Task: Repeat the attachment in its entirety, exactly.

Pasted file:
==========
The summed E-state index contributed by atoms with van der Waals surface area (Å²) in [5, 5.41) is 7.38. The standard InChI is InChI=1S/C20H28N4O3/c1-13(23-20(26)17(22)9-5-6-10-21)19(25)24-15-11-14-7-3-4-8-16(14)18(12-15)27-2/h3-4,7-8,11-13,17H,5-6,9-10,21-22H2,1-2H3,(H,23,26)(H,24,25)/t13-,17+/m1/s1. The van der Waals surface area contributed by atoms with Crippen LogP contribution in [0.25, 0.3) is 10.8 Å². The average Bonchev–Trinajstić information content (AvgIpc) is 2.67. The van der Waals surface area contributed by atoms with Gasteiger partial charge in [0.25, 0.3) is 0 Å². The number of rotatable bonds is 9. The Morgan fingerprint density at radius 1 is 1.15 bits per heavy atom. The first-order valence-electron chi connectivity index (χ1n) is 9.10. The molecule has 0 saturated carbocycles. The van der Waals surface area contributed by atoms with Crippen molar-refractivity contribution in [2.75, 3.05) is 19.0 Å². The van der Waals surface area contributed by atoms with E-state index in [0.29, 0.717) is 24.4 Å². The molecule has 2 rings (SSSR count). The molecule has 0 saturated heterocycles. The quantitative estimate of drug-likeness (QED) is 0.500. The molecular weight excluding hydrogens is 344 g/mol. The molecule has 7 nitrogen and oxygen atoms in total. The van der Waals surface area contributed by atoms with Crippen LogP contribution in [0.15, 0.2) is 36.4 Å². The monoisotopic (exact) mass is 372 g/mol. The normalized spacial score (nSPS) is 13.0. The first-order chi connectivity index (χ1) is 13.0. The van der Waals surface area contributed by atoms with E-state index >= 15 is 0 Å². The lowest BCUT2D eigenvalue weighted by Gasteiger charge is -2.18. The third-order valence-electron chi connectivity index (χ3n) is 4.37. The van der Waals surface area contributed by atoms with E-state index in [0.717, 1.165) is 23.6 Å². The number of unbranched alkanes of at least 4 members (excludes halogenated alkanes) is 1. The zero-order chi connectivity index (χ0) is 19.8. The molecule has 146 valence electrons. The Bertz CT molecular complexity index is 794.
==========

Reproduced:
The summed E-state index contributed by atoms with van der Waals surface area (Å²) in [5, 5.41) is 7.38. The standard InChI is InChI=1S/C20H28N4O3/c1-13(23-20(26)17(22)9-5-6-10-21)19(25)24-15-11-14-7-3-4-8-16(14)18(12-15)27-2/h3-4,7-8,11-13,17H,5-6,9-10,21-22H2,1-2H3,(H,23,26)(H,24,25)/t13-,17+/m1/s1. The van der Waals surface area contributed by atoms with Crippen LogP contribution in [0.25, 0.3) is 10.8 Å². The average Bonchev–Trinajstić information content (AvgIpc) is 2.67. The van der Waals surface area contributed by atoms with Gasteiger partial charge in [0.25, 0.3) is 0 Å². The number of rotatable bonds is 9. The Morgan fingerprint density at radius 1 is 1.15 bits per heavy atom. The first-order valence-electron chi connectivity index (χ1n) is 9.10. The molecule has 0 saturated carbocycles. The van der Waals surface area contributed by atoms with Crippen molar-refractivity contribution in [2.75, 3.05) is 19.0 Å². The van der Waals surface area contributed by atoms with E-state index in [0.29, 0.717) is 24.4 Å². The molecule has 2 rings (SSSR count). The molecule has 0 saturated heterocycles. The quantitative estimate of drug-likeness (QED) is 0.500. The molecular weight excluding hydrogens is 344 g/mol. The molecule has 7 nitrogen and oxygen atoms in total. The van der Waals surface area contributed by atoms with Crippen LogP contribution in [0.15, 0.2) is 36.4 Å². The monoisotopic (exact) mass is 372 g/mol. The normalized spacial score (nSPS) is 13.0. The first-order chi connectivity index (χ1) is 13.0. The van der Waals surface area contributed by atoms with E-state index >= 15 is 0 Å². The lowest BCUT2D eigenvalue weighted by Gasteiger charge is -2.18. The third-order valence-electron chi connectivity index (χ3n) is 4.37. The van der Waals surface area contributed by atoms with E-state index in [0.717, 1.165) is 23.6 Å². The number of unbranched alkanes of at least 4 members (excludes halogenated alkanes) is 1. The zero-order chi connectivity index (χ0) is 19.8. The molecule has 146 valence electrons. The Bertz CT molecular complexity index is 794.